Ear Infection: Otitis Media

Banish Tinnitus in 3 Simple Steps!
Silence The Ringing Once and For All

Otitis Media:  or Inner ear infection, inflammation of the middle ear, may be acute or chronic, suppurative or secretory..  Acute otitis media occurs commonly in children.  It’s incidence rises during the winter months, paralleling the seasonal rise in nonbacterial respiratory tract infections.  It is a result from disruption of eustachian tube patency.  In the suppurative form, respiratory tract infection, allergic reaction, or positional changes (such as holding an infant supine during feeding) allow reflux of nasopharyngeal flora through the eustachian tube and colonization in the middle ear.

In secretory otitis media, obstruction of the eustachian tube results in negative pressure in the middle ear that promotes transudation of sterile serous fluid from blood vessels in the membrane of the middle ear that promotes transudation of sterile serous fluid from blood vessels in the membrane of the middle ear. With prompt treatment, the prognosis for acute otitis media is excellent, however, prolonged accumulation of fluid within the middle ear cavity causes chronic otitis media.

Cause:  Suppurativre otitis media occurs as a result of pneumococci, beta hemolytic streptococci, and gram negative bacteria.  In children under age 6 the most common cause is Hemophilus influenza, and in children over age 6, it is usually cause by staphylococci.
 Chronic suppurative otitis media results from inadequate treatment of acute infection as well as infection by resistant strains of bacteria. 

Secretory otitis media occurs as a result of a viral infection, allergy, or pressure injury caused by an inability to equalize pressures between the environment and the middle ear (barotrauma).
 Chronic secretory otitis media is cause by an adenoidal tissue overgrowth that obstructs the eustachian tube, that obstructs the eustachian tube, edema resulting from allergic rhinitis or chronic sinus infection, and inadequate treatment of acute suppurative otitis media.


Patient with acute suppurative otitis media may be asymptomatic ( without symptom ), but the common symptoms include, severe, deep throbbing pain; signs of upper respiratory tract infection; mild to high fever; hearing loss, usually mild and conductive; dizziness; obscured or distorted bony landmarks of the tympanic membrane (evident on otoscopy); and nausea and vomiting.  patient may also experience, bulging of the tympanic membrane, with erythema (redness), and purulent drainage in the ear canal from tympanic membrane rupture.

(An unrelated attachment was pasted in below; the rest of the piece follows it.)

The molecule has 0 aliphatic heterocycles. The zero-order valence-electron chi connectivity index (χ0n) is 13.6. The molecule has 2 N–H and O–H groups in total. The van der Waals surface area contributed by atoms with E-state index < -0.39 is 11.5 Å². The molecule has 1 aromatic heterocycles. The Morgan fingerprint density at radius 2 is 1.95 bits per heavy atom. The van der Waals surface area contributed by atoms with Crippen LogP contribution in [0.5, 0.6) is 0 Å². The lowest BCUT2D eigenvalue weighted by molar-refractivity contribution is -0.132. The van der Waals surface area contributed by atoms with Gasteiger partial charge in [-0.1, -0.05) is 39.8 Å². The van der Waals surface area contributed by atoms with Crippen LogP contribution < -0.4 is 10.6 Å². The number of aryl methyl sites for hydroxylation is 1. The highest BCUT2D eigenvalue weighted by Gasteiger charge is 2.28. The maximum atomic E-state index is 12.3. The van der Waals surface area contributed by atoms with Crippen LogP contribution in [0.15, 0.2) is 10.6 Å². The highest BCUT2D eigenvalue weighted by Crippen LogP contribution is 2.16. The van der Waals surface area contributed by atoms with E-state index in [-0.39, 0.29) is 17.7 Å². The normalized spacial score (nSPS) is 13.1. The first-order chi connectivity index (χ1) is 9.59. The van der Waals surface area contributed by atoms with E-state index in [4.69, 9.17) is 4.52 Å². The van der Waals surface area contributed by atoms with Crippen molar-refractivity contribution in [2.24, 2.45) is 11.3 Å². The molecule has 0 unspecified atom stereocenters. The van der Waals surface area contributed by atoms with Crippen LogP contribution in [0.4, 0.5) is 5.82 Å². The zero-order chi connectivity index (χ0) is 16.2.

Patient with acute secretory otitis media is commonly asymptomatic but may develop severe conductive hearing loss ranging from 15 to 35 decibels, depending on the thickness and amount of fluid in the middle ear cavity.  Other signs and symptoms may include a sensation of fullness in the ear; popping, crackling, or clicking sounds with swallowing or jaw movement; hearing an echo when speaking or experiencing a vague feeling of top heaviness; and tympanic membrane retraction, which causes the bony landmarks to appear more prominent  (seen on otoscopy).  Clear or amber fluid behind the tympanic membrane is seen on otoscopy.  Some patients develop a blue – black tympanic membrane, seen also with an otoscopy if hemorrhage into the middle ear has occurred. 

Chronic otitis media usually begins in childhood and persists into adulthood.  Its effects include decreased or absent tympanic membrane mobility; cholesteatoma ( a cystlike mass in the middle ear ); and a painless, purulent discharge (in chronic suppurative otitis media).  Conductive hearing loss varies with the size and type of tympanic membrane perforation and ossicular destruction.  Some patients develop thickening and sometimes scarring of the tympanic membrane, evident on otoscopy.


Antibiotic therapy
Acetaminophen or aspirin to control pain and or fever
Nasopharyngeal decongestant therapy

For acute secretory otitis media:  May require myringotomy (incision of the tympanic membrane) and aspiration (removal of fluids) of middle ear fluid, followed by insertion of a polyethylene (a synthetic plastic material) tube into the tympanic membrane, are necessary for immediate and prolonged equalization of pressure.  The tube falls out spontaneously after 9 to 12 months. 

For chronic otitis media :  treatment includes antibiotics for exacerbation of acute infection, elimination of eustachian tube obstruction, treatment of otitis externa (when present), myringoplasty (surgical restoration of the tympanic membrane), and tympanoplasty to reconstruct middle ear structures when thickening and scarring are present.

 * If your hearing loss or your ears stay plugged up for more than a couple of days after a cold, see your doctor , you could already have an ear infection or fluid in the middle ear.

If left untreated, an ear infection can cause a permanent hearing loss in children and adults.

 * If on antibiotic therapy, and pain persists after 48 hours, call your doctor promptly.